So if you like gamer’s games, play this game. NOW!
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Marcel Wapstra
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GREAT REVIEW
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matt way
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A lot of us are waiting for it to arrive in the USA. Short of ordering it from Spain there isn't any availability yet here.

Poliorcetes
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James Ross
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Agreed: great review. You should review more often.
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Mark G.
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I have heard a rumor that there may be a publisher considering this for US distribution. I am not at liberty to elaborate, but I hope it does get distribution in the US. I will definitely consider picking it up when and if it does.

Edit: typo, sorry
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S. R.
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Man, this review is absolutely fantastic!
Thank you for that!
And I hope that many people will read it.
I really hope that someday it will receive a wider audience!

In addition to what the post before this one says - I really hope that the German publishers who were asked to take a deeper look at it will get on the horse! I have no idea if someone considers picking it up, but I sure hope that all the poking and prodding will get them to...
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Antonio Catalán
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MidLifeDelta wrote:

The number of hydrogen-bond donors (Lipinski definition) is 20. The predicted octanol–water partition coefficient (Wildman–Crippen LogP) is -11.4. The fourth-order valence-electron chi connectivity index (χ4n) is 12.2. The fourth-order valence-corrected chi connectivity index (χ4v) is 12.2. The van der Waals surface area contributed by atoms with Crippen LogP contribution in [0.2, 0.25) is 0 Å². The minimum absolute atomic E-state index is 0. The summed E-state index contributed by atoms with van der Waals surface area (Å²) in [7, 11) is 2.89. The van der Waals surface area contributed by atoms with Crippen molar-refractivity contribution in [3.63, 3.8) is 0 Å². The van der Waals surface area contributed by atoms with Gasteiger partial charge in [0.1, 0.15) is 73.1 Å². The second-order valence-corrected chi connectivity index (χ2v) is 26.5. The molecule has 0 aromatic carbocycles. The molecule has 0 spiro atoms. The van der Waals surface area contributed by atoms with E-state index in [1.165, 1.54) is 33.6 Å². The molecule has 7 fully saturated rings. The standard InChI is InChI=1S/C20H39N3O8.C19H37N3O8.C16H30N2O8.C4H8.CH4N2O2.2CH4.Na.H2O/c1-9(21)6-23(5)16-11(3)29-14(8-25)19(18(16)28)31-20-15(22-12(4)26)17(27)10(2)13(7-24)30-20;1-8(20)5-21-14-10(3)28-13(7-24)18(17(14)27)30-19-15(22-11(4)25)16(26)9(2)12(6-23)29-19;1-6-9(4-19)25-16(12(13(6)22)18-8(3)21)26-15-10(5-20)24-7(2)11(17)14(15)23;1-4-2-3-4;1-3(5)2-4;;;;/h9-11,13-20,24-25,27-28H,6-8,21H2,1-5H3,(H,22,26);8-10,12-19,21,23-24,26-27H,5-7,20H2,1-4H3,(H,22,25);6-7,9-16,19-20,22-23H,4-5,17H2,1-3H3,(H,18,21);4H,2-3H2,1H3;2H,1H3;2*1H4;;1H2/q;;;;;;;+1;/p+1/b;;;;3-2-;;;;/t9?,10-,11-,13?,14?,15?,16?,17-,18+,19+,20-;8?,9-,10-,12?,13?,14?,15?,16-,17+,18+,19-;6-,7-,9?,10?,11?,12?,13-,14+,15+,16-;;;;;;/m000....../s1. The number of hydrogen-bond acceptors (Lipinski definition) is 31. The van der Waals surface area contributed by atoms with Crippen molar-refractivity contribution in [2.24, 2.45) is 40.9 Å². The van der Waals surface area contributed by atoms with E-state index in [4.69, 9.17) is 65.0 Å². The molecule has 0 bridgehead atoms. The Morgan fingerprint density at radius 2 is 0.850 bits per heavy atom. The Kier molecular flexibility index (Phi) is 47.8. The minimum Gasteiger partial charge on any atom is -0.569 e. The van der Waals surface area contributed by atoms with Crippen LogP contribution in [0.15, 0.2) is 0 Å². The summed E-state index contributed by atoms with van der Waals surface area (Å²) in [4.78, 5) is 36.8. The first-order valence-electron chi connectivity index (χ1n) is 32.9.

I have heard a rumor that there may be a publisher considering this for US distribution. I am not a liberty to elaborate, but I hope it does get distribution in the US. I will definitely consider picking it up when and if it does.


Not know the details, but there are "rumors" that the game will come to USA soon
I´m the producer of the game . Thanks Paolo for the coment for the production
http://gamesandco.wordpress.com/2012/08/22/y-polis-se-fabric...
is the first (not the last ) game of Asylum Games
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This is a great review Paolo. Thanks. And of course thanks and good luck to Antonio. Cannot wait to get this one played!
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Excellent review. Thank you.
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Antonio Catalán
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abravenewgeek wrote:
This is a great review Paolo. Thanks. And of course thanks and good luck to Antonio. Cannot wait to get this one played!


Thanks, but the luck must be for the editor, the designer, and de grafic designer... i´m only "a piece of the mecanism"
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Cristian Cano
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oceano wrote:


Even more than the rating, the first comment in the item of that GeekList says something that eventually gave me the final push (I bought and played Polis). The comment says:

Quote:

Probably Polis is going to be passed soon in the ranks by big publisher's games but for me this could easily be one of the best games from the last few years.

BUY A COPY WHILE IT'S AVAILABLE!


I did follow the advice (thank you bravucon) [...]


You're welcome, now you know that I'm not a liar.

Congratulations for your review, you have been able to explain exactly the same feelings that Polis transmits to me. This game shines in all directions... you deserved some of my geekgold!

PS: And thank you for using one of my pictures for your review (specially that one with my daugther's Gloworm in the sofa's armrest).
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Waiting for my copy to arrive...
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Joshua Miller